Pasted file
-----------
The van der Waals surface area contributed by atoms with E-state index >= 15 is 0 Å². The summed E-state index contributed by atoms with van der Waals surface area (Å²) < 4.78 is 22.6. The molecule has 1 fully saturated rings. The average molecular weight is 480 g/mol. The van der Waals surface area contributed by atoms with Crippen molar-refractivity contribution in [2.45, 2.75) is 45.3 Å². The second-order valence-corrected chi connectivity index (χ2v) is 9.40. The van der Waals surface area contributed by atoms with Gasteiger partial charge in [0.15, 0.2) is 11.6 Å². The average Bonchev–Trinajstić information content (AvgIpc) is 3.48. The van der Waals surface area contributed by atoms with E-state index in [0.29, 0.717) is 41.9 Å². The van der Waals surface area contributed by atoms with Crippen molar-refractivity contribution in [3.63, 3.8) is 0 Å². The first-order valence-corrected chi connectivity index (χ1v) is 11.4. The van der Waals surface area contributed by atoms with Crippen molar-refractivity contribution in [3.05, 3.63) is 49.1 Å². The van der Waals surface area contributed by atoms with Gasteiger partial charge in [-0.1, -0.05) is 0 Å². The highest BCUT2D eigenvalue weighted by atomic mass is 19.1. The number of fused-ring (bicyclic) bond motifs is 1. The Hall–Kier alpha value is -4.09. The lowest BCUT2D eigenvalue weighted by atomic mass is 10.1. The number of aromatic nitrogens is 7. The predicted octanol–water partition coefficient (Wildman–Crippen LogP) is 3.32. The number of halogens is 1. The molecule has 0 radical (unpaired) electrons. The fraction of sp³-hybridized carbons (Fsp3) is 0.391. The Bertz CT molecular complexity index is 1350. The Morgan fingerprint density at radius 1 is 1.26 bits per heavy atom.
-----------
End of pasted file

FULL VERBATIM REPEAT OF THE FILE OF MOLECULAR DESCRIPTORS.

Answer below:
The van der Waals surface area contributed by atoms with E-state index >= 15 is 0 Å². The summed E-state index contributed by atoms with van der Waals surface area (Å²) < 4.78 is 22.6. The molecule has 1 fully saturated rings. The average molecular weight is 480 g/mol. The van der Waals surface area contributed by atoms with Crippen molar-refractivity contribution in [2.45, 2.75) is 45.3 Å². The second-order valence-corrected chi connectivity index (χ2v) is 9.40. The van der Waals surface area contributed by atoms with Gasteiger partial charge in [0.15, 0.2) is 11.6 Å². The average Bonchev–Trinajstić information content (AvgIpc) is 3.48. The van der Waals surface area contributed by atoms with E-state index in [0.29, 0.717) is 41.9 Å². The van der Waals surface area contributed by atoms with Crippen molar-refractivity contribution in [3.63, 3.8) is 0 Å². The first-order valence-corrected chi connectivity index (χ1v) is 11.4. The van der Waals surface area contributed by atoms with Crippen molar-refractivity contribution in [3.05, 3.63) is 49.1 Å². The van der Waals surface area contributed by atoms with Gasteiger partial charge in [-0.1, -0.05) is 0 Å². The highest BCUT2D eigenvalue weighted by atomic mass is 19.1. The number of fused-ring (bicyclic) bond motifs is 1. The Hall–Kier alpha value is -4.09. The lowest BCUT2D eigenvalue weighted by atomic mass is 10.1. The number of aromatic nitrogens is 7. The predicted octanol–water partition coefficient (Wildman–Crippen LogP) is 3.32. The number of halogens is 1. The molecule has 0 radical (unpaired) electrons. The fraction of sp³-hybridized carbons (Fsp3) is 0.391. The Bertz CT molecular complexity index is 1350. The Morgan fingerprint density at radius 1 is 1.26 bits per heavy atom.